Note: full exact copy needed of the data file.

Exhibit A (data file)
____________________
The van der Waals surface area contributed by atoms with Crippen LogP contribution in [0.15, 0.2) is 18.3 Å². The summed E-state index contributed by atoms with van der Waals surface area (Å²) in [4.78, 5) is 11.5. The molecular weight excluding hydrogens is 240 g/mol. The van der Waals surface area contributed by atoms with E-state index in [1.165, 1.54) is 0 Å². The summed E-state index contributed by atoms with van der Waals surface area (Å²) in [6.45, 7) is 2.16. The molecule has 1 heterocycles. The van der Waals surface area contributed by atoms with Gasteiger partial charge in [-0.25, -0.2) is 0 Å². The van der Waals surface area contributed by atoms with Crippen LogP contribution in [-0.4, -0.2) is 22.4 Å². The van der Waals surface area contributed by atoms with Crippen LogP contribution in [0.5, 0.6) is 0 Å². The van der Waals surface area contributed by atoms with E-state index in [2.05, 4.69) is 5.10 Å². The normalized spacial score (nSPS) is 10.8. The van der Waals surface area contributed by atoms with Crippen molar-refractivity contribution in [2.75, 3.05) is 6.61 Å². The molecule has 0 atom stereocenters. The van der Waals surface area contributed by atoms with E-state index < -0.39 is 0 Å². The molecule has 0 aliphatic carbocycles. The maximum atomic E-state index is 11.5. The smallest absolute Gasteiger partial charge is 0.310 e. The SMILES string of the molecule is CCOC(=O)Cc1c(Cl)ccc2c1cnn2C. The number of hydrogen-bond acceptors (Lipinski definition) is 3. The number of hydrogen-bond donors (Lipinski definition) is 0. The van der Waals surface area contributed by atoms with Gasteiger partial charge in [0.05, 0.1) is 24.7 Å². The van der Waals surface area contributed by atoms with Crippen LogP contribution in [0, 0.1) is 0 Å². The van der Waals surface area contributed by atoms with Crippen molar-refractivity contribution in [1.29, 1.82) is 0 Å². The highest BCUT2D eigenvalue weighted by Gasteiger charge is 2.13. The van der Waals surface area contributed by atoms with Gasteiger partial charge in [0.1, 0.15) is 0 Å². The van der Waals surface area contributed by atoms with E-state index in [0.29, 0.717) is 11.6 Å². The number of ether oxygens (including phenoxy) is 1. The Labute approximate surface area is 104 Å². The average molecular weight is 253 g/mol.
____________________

The van der Waals surface area contributed by atoms with Crippen LogP contribution in [0.15, 0.2) is 18.3 Å². The summed E-state index contributed by atoms with van der Waals surface area (Å²) in [4.78, 5) is 11.5. The molecular weight excluding hydrogens is 240 g/mol. The van der Waals surface area contributed by atoms with E-state index in [1.165, 1.54) is 0 Å². The summed E-state index contributed by atoms with van der Waals surface area (Å²) in [6.45, 7) is 2.16. The molecule has 1 heterocycles. The van der Waals surface area contributed by atoms with Gasteiger partial charge in [-0.25, -0.2) is 0 Å². The van der Waals surface area contributed by atoms with Crippen LogP contribution in [-0.4, -0.2) is 22.4 Å². The van der Waals surface area contributed by atoms with Crippen LogP contribution in [0.5, 0.6) is 0 Å². The van der Waals surface area contributed by atoms with E-state index in [2.05, 4.69) is 5.10 Å². The normalized spacial score (nSPS) is 10.8. The van der Waals surface area contributed by atoms with Crippen molar-refractivity contribution in [2.75, 3.05) is 6.61 Å². The molecule has 0 atom stereocenters. The van der Waals surface area contributed by atoms with E-state index < -0.39 is 0 Å². The molecule has 0 aliphatic carbocycles. The maximum atomic E-state index is 11.5. The smallest absolute Gasteiger partial charge is 0.310 e. The SMILES string of the molecule is CCOC(=O)Cc1c(Cl)ccc2c1cnn2C. The number of hydrogen-bond acceptors (Lipinski definition) is 3. The number of hydrogen-bond donors (Lipinski definition) is 0. The van der Waals surface area contributed by atoms with Gasteiger partial charge in [0.05, 0.1) is 24.7 Å². The van der Waals surface area contributed by atoms with Crippen LogP contribution in [0, 0.1) is 0 Å². The van der Waals surface area contributed by atoms with Crippen molar-refractivity contribution in [1.29, 1.82) is 0 Å². The highest BCUT2D eigenvalue weighted by Gasteiger charge is 2.13. The van der Waals surface area contributed by atoms with Gasteiger partial charge in [0.1, 0.15) is 0 Å². The van der Waals surface area contributed by atoms with E-state index in [0.29, 0.717) is 11.6 Å². The number of ether oxygens (including phenoxy) is 1. The Labute approximate surface area is 104 Å². The average molecular weight is 253 g/mol.